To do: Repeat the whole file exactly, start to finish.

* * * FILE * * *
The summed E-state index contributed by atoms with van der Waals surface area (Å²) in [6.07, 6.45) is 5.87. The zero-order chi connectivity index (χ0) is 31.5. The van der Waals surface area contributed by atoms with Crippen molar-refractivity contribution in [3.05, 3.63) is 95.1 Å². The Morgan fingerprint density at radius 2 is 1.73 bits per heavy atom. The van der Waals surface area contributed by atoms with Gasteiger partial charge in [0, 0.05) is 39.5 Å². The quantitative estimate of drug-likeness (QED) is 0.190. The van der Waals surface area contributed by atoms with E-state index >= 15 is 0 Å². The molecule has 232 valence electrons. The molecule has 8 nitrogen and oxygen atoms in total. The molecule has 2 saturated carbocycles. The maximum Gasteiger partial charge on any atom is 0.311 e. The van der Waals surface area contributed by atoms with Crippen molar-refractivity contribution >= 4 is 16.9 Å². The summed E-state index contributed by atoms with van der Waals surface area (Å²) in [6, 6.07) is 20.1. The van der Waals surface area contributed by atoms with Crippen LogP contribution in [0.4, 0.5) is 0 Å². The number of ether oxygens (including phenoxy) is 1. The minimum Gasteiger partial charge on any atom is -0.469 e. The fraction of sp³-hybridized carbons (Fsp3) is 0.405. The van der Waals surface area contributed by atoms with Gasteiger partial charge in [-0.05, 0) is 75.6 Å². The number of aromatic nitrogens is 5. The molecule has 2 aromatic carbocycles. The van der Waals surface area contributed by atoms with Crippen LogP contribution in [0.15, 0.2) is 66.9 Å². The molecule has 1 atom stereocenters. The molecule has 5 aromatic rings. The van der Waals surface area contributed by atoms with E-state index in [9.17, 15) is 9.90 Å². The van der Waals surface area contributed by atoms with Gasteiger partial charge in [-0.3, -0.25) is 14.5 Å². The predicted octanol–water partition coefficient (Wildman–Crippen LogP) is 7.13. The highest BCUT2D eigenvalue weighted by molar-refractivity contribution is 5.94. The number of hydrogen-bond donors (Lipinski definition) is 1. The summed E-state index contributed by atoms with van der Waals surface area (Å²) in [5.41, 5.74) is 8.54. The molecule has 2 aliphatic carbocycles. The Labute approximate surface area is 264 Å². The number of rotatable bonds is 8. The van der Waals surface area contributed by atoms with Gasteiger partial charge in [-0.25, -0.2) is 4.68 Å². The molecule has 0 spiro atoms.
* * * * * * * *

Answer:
The summed E-state index contributed by atoms with van der Waals surface area (Å²) in [6.07, 6.45) is 5.87. The zero-order chi connectivity index (χ0) is 31.5. The van der Waals surface area contributed by atoms with Crippen molar-refractivity contribution in [3.05, 3.63) is 95.1 Å². The Morgan fingerprint density at radius 2 is 1.73 bits per heavy atom. The van der Waals surface area contributed by atoms with Gasteiger partial charge in [0, 0.05) is 39.5 Å². The quantitative estimate of drug-likeness (QED) is 0.190. The van der Waals surface area contributed by atoms with E-state index >= 15 is 0 Å². The molecule has 232 valence electrons. The molecule has 8 nitrogen and oxygen atoms in total. The molecule has 2 saturated carbocycles. The maximum Gasteiger partial charge on any atom is 0.311 e. The van der Waals surface area contributed by atoms with Crippen molar-refractivity contribution >= 4 is 16.9 Å². The summed E-state index contributed by atoms with van der Waals surface area (Å²) in [6, 6.07) is 20.1. The van der Waals surface area contributed by atoms with Crippen LogP contribution in [0.4, 0.5) is 0 Å². The number of ether oxygens (including phenoxy) is 1. The minimum Gasteiger partial charge on any atom is -0.469 e. The fraction of sp³-hybridized carbons (Fsp3) is 0.405. The van der Waals surface area contributed by atoms with Gasteiger partial charge in [-0.05, 0) is 75.6 Å². The number of aromatic nitrogens is 5. The molecule has 2 aromatic carbocycles. The van der Waals surface area contributed by atoms with Crippen LogP contribution in [0.15, 0.2) is 66.9 Å². The molecule has 1 atom stereocenters. The molecule has 5 aromatic rings. The van der Waals surface area contributed by atoms with E-state index in [9.17, 15) is 9.90 Å². The van der Waals surface area contributed by atoms with Gasteiger partial charge in [-0.3, -0.25) is 14.5 Å². The predicted octanol–water partition coefficient (Wildman–Crippen LogP) is 7.13. The highest BCUT2D eigenvalue weighted by molar-refractivity contribution is 5.94. The number of hydrogen-bond donors (Lipinski definition) is 1. The summed E-state index contributed by atoms with van der Waals surface area (Å²) in [5.41, 5.74) is 8.54. The molecule has 2 aliphatic carbocycles. The Labute approximate surface area is 264 Å². The number of rotatable bonds is 8. The van der Waals surface area contributed by atoms with Gasteiger partial charge in [-0.25, -0.2) is 4.68 Å². The molecule has 0 spiro atoms.